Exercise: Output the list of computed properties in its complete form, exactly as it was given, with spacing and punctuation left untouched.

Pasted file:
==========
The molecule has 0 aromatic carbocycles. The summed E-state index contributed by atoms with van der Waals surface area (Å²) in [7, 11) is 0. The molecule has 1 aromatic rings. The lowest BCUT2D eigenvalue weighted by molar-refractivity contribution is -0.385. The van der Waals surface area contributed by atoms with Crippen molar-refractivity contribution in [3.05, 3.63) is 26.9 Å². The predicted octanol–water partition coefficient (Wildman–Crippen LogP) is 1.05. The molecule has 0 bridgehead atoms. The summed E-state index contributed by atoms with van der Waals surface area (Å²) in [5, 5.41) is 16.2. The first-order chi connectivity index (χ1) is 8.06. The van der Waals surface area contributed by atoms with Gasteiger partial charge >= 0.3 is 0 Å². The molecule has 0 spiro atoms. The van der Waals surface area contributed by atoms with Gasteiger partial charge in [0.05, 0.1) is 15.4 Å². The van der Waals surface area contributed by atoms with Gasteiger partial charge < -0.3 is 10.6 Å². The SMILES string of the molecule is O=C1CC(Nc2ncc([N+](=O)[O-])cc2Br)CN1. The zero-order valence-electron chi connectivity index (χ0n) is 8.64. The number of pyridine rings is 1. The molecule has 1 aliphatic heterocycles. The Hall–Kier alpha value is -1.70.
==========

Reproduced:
The molecule has 0 aromatic carbocycles. The summed E-state index contributed by atoms with van der Waals surface area (Å²) in [7, 11) is 0. The molecule has 1 aromatic rings. The lowest BCUT2D eigenvalue weighted by molar-refractivity contribution is -0.385. The van der Waals surface area contributed by atoms with Crippen molar-refractivity contribution in [3.05, 3.63) is 26.9 Å². The predicted octanol–water partition coefficient (Wildman–Crippen LogP) is 1.05. The molecule has 0 bridgehead atoms. The summed E-state index contributed by atoms with van der Waals surface area (Å²) in [5, 5.41) is 16.2. The first-order chi connectivity index (χ1) is 8.06. The van der Waals surface area contributed by atoms with Gasteiger partial charge >= 0.3 is 0 Å². The molecule has 0 spiro atoms. The van der Waals surface area contributed by atoms with Gasteiger partial charge in [0.05, 0.1) is 15.4 Å². The van der Waals surface area contributed by atoms with Gasteiger partial charge < -0.3 is 10.6 Å². The SMILES string of the molecule is O=C1CC(Nc2ncc([N+](=O)[O-])cc2Br)CN1. The zero-order valence-electron chi connectivity index (χ0n) is 8.64. The number of pyridine rings is 1. The molecule has 1 aliphatic heterocycles. The Hall–Kier alpha value is -1.70.